The mount options check

The mount options check in Check_MK was developed first and foremost to detect broken ext3 filesystems by monitoring if those were in "read-only" mode.

The uses:

  • Ext3/Ext4 filesystems switch to read-only if the "remount-ro" mount option is set, which is default on some Linux distros. If the check alerts you, you can react by trying to stop the applications on the server, check for consistency  errors, etc. and fix the issue.
  • It also handles other mount options though and can be very helpful, for example if you use a readonly-root filesystem like me you can be alerted if you forgot to mount -o remount,ro / after maintenance.
  • If you make use of extended attributes for modern filesystems like Ceph is also imporant to monitor that user_xattr is enabled on the backing stores.
  • using checks = [] you can create an enforcing rule that overrides inventory and just requires mount options to be "this, that, and those"

 

The check can do all of that and it does it mostly automatically.

 

The downsides:

  • The check cannot monitor any options that you imprinted on the FS using tune2fs - it only sees those that are explicitly listed in /proc/mounts.
  • you might get false alerts if you do changes to the system, like upgrading to a newer kernel version that enables inode64 on XFS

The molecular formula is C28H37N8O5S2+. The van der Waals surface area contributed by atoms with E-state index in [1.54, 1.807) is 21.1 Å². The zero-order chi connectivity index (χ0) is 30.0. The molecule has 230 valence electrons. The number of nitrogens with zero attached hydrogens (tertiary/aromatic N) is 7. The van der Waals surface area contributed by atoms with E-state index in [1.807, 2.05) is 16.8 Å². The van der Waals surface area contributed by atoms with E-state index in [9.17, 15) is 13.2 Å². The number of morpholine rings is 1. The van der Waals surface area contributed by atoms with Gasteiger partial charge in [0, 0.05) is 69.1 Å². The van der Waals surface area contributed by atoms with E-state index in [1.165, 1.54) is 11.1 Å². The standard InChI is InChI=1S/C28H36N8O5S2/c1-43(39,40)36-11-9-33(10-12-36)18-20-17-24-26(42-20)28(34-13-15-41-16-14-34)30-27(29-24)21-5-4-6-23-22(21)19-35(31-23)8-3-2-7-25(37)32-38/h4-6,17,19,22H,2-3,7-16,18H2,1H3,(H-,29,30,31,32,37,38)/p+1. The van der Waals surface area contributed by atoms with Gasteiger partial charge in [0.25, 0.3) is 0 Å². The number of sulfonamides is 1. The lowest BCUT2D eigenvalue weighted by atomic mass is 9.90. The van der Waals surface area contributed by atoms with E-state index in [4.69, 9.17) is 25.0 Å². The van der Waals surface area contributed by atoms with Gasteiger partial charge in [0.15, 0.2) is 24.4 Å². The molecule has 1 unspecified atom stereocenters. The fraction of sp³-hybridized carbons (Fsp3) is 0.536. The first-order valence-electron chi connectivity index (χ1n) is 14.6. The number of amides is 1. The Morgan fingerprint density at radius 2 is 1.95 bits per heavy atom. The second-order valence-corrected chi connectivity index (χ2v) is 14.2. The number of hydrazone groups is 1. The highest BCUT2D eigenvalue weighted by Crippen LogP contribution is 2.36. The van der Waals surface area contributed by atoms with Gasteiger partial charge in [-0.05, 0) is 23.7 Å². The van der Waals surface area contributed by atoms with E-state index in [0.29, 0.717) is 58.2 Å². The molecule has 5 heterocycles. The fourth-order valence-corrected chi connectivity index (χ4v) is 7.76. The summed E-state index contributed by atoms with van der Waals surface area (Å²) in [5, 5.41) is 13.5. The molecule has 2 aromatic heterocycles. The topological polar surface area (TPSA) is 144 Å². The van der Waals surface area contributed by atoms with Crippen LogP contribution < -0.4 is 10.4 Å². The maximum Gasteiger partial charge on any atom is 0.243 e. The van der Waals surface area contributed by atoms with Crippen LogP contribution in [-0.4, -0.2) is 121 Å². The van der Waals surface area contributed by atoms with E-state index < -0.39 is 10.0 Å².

• the check does not fix those on re-inventory (even with a full one)
  • It has a bug that prints "OK" but returns "WARNING"

 

 

 

 

So, how do you deal with such issues?

 

Locate the "autochecks" file for the server - this file has all the info that was gathered on the system at inventory time.

You could just delete it, I usually update it to have the right content:

Before adjusting mount options:

$ grep mount $OMD_ROOT/var/check_mk/autochecks/vfile.mk 
  ('vfile', 'mounts', '/', ['data=ordered', 'relatime', 'rw']),
  ('vfile', 'mounts', '/boot', ['data=ordered', 'relatime', 'rw']),
  ('vfile', 'mounts', '/home', ['nodev', 'noexec', 'noquota', 'nosuid', 'relatime', 'rw']),
  ('vfile', 'mounts', '/home/wwwroot', ['nodev', 'noexec', 'noquota', 'nosuid', 'relatime', 'rw']),

 

 

After adjusting mount options:

$ grep mount $OMD_ROOT/var/check_mk/autochecks/vfile.mk 
  ('vfile', 'mounts', '/', ['data=ordered', 'relatime', 'rw']),
  ('vfile', 'mounts', '/boot', ['data=ordered', 'relatime', 'rw']),
  ('vfile', 'mounts', '/home', ['nodev', 'noexec', 'noquota', 'nosuid', 'inode64', 'relatime', 'rw']),
  ('vfile', 'mounts', '/home/wwwroot', ['nodev', 'noexec', 'noquota', 'nosuid', 'inode64', 'relatime', 'rw']),

The order doesn't matter, this is just a python "list" and each mount options is verified separately.

 

Do I have to hand-edit all that? Are you kidding me?

No, not really (smile)

If you use vi you can bulk edit the lines in question.

use :set nu to enable line numbers

And then give a range of lines to edit using sed. In the sed line, do something that replaces one existing mount option with the existing one and our new one:

 

Make it show:

After that you just need to rewrite your config and restart Nagios using

cmk -R 

if someone runs cmk -I or similar at a situation like that, hit them on the back of their head (smile)

Once the restart is done, wait for the next update after checking the host in question and your "recent events" should show everything as OK now:

 

 

Online documentation

PLEASE also keep in mind that all the checks have man pages and those are also visible online!

The man page for the "mounts" check is at http://mathias-kettner.de/checkmk_check_mounts.html